Phew, I was starting to wonder if we would ever make it off that bus! After 3 flat tires and 8 hours of delays, we have finally arrived. But, uh...where exactly are we anyway? Who¹s idea was this?
When we announced our travel route, south from San Francisco through Baja to Mexico City, a friend of mine told me we HAD to visit her friend Nate in Baja. And when a friend tells you "you just HAVE TO..." you do it, right?
So, armed with nothing but a hand-drawn map, we hopped off the bus at "Rancho El Coyote". Well, as it turns out, 'Rancho El Coyote' is nothing but a bend in the highway, a single restaurant and a handful of houses along the coast. By asking around, we learned that Nate had just left for San Diego and that the next bus back to town wasn't due until tomorrow morning! (Did I mention that there wasn't a hotel in sight, or a single telephone?)
Lucky for us, "Rancho El Coyote" is also the home of the Mexican branch of the National Outdoor Leadership School (NOLS). NOLS is a non-profit organization that offers courses in outdoor education like mountaineering, sea kayaking, sailing, and climbing. They have branches all over the U.S. and Canada, as well as in Baja, Patagonia, The Himalayas, and East Africa. So there we were, at the mercy of strangers.
NOLS people are good people, we soon found out. After telling them all about the World Trek, they took us in. And let me tell you, this place was as close to paradise as it gets. Honoring NOLS¹ mission to be ecologically friendly and locally sensitive, the NOLS facility is a handful of houses and sailboats docked by Coyote Bay¹s palm tree laden beaches. Amazingly, the NOLS compound is 'off the grid,' which means it is not connected to any electricity lines! They use solar panels for power and to heat water for showers. They even make use of a gray water system, which recycles shower water and sink drains for use in the gardens. This enables them to grow plants and trees that otherwise could not grow in desert conditions. Because they use biodegradable soaps, the water runoff from their sinks and showers is filled only with nutrients that the plants need and love! Imagine how much water could be saved if everyone used gray-water' for sprinkling lawns and gardens!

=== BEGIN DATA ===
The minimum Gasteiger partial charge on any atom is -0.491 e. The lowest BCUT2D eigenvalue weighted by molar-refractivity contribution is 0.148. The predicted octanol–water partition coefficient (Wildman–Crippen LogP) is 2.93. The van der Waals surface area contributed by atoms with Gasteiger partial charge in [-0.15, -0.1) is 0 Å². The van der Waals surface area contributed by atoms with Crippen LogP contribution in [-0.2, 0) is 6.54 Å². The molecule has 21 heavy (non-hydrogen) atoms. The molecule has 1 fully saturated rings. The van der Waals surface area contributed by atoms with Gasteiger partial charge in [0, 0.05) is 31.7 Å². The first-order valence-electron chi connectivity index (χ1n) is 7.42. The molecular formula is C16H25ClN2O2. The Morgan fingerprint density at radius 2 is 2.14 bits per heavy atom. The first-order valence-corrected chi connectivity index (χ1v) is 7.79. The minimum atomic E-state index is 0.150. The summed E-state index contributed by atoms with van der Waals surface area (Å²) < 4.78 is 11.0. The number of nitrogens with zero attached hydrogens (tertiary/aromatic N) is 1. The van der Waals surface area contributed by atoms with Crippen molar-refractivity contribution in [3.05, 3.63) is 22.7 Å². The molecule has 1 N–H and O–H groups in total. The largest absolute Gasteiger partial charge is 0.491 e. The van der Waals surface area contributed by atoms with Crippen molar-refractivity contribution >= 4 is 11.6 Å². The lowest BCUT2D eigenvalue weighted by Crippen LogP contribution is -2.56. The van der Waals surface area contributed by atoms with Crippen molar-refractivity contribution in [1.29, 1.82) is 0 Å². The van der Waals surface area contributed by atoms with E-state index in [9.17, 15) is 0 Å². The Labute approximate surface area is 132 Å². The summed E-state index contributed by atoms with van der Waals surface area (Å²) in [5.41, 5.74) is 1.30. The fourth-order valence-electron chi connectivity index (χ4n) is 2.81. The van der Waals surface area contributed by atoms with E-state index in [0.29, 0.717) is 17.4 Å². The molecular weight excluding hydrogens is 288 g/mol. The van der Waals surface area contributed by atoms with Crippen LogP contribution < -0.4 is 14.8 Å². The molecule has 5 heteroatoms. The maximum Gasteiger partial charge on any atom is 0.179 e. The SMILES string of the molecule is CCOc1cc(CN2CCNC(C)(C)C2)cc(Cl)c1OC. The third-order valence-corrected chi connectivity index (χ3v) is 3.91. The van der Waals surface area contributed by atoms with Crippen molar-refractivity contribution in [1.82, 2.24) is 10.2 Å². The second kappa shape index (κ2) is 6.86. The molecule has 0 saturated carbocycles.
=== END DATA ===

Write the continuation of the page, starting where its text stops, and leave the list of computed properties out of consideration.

NOLS enjoys a special relationship with its local community in Baja. To show their gratitude to their neighbors, NOLS offers programs, free of charge, to the local Mexicans so they can experience the challenges and rewards of outdoor education. As the beautiful regions of Mexico become more popular for hiking and water sports, it becomes more important for people to learn how to enjoy them without harming their natural beauty.
"It's not that we have the answers, but we do have money that gives us greater access to needed resources, " says Leslie van Barselaar, Co-Director of NOLS-Mexico, who has enjoyed working with groups like PROFAUNA. "There is a strong grassroots eco-movement here in Mexico, but they have no money. It's amazing what they can accomplish on so little, there is so much commitment and dedication."
Leticia (see photo with Leslie) was a student on one of NOLS's Spanish Programs. Her family is from mainland Mexico; she had never done anything like sea kayaking or sailing before. She is currently interning at NOLS, learning everything from equipment to English, so that one day she too can be an instructor. "I love it here, it is so beautiful and rewarding!"
Well, the sun went down a few hours ago, and now the smooth surface of the bay is a perfect reflection of the million stars above. I can't believe how quiet it is; I've grown used to so much noise after living in San Francisco for so long. I'm headed to the beach to roll out my sleeping bag and make my bed for the night. Abeja and I have to get up early to try to find a ride back to town. It¹s funny to think this day started as a mistake, a problem to be solved. Now I dread leaving this beautiful nothing town with no hotels and no telephones.
Our Favorite 44-Hour Bus Ride Ever!
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